Presentation Title

Optical Flow with Roll Oscillations Affects Postural Control During Human Locomotion

Advisor Information

Mukul Mukherjee

Location

Dr. C.C. and Mabel L. Criss Library

Presentation Type

Poster

Start Date

6-3-2015 9:00 AM

End Date

6-3-2015 10:30 AM

Abstract

Postural control and locomotion rely on input from sensory systems. Virtual reality environments are effective for manipulating visual input. It is known that both frequency and velocity of a tilting visual scene can induce a standing postural response. However, it is unknown whether frequency or amplitude of an oscillating optical flow affects locomotion. We investigated whether medial-lateral (roll) oscillations of different frequency and amplitude combinations embedded within a natural speed-matched anterior- posterior optical flow would affect walking postural control. The dependent variable was the amount of medial-lateral drift exhibited by the C7 vertebrae reflective marker. Healthy young adults walked under ten optic flow conditions. The control condition with no oscillation was compared to nine conditions where amplitude and frequency of oscillation was manipulated. Results showed a significant main effect of frequency. This effect resulted from a reduction in excursion from 0.1 to 0.3 Hz. A significant effect of amplitude was also seen. The excursion increased significantly as the amplitude increased. We also found a significant interaction between frequency and amplitude. This was caused by a much larger increase in excursion from an amplitude of 5° to 10° at a frequency of 0.3 Hz in comparison to the other two frequencies. Therefore, amplitude of an oscillating optical flow affects medial-lateral excursion more than frequency. However, at a particular frequency threshold this effect may be reversed. Therefore, visual control of medial-lateral motion during gait depends on the amplitude and frequency of the visual feedback concurrently, but also depends on a frequency threshold.

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Mar 6th, 9:00 AM Mar 6th, 10:30 AM

Optical Flow with Roll Oscillations Affects Postural Control During Human Locomotion

Dr. C.C. and Mabel L. Criss Library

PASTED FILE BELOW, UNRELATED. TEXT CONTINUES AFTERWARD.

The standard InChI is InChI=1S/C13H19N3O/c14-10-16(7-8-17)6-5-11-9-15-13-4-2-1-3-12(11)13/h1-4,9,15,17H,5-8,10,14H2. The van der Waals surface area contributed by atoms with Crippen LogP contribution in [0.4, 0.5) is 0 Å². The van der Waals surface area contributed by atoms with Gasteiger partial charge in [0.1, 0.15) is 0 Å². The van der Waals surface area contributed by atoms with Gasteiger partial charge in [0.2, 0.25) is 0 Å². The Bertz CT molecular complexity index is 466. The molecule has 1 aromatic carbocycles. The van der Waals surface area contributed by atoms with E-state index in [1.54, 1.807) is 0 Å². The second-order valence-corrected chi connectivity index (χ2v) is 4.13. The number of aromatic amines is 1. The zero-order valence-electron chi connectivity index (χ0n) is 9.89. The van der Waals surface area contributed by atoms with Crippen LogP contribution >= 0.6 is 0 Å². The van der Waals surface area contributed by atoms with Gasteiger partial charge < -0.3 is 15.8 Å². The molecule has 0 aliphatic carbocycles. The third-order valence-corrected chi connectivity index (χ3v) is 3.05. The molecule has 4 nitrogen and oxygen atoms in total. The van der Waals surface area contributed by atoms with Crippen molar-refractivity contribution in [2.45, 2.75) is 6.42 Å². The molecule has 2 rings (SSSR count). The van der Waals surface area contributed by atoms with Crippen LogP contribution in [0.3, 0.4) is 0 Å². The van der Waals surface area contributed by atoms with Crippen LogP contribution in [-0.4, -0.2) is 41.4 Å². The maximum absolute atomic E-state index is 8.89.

Postural control and locomotion rely on input from sensory systems. Virtual reality environments are effective for manipulating visual input. It is known that both frequency and velocity of a tilting visual scene can induce a standing postural response. However, it is unknown whether frequency or amplitude of an oscillating optical flow affects locomotion. We investigated whether medial-lateral (roll) oscillations of different frequency and amplitude combinations embedded within a natural speed-matched anterior- posterior optical flow would affect walking postural control. The dependent variable was the amount of medial-lateral drift exhibited by the C7 vertebrae reflective marker. Healthy young adults walked under ten optic flow conditions. The control condition with no oscillation was compared to nine conditions where amplitude and frequency of oscillation was manipulated. Results showed a significant main effect of frequency. This effect resulted from a reduction in excursion from 0.1 to 0.3 Hz. A significant effect of amplitude was also seen. The excursion increased significantly as the amplitude increased. We also found a significant interaction between frequency and amplitude. This was caused by a much larger increase in excursion from an amplitude of 5° to 10° at a frequency of 0.3 Hz in comparison to the other two frequencies. Therefore, amplitude of an oscillating optical flow affects medial-lateral excursion more than frequency. However, at a particular frequency threshold this effect may be reversed. Therefore, visual control of medial-lateral motion during gait depends on the amplitude and frequency of the visual feedback concurrently, but also depends on a frequency threshold.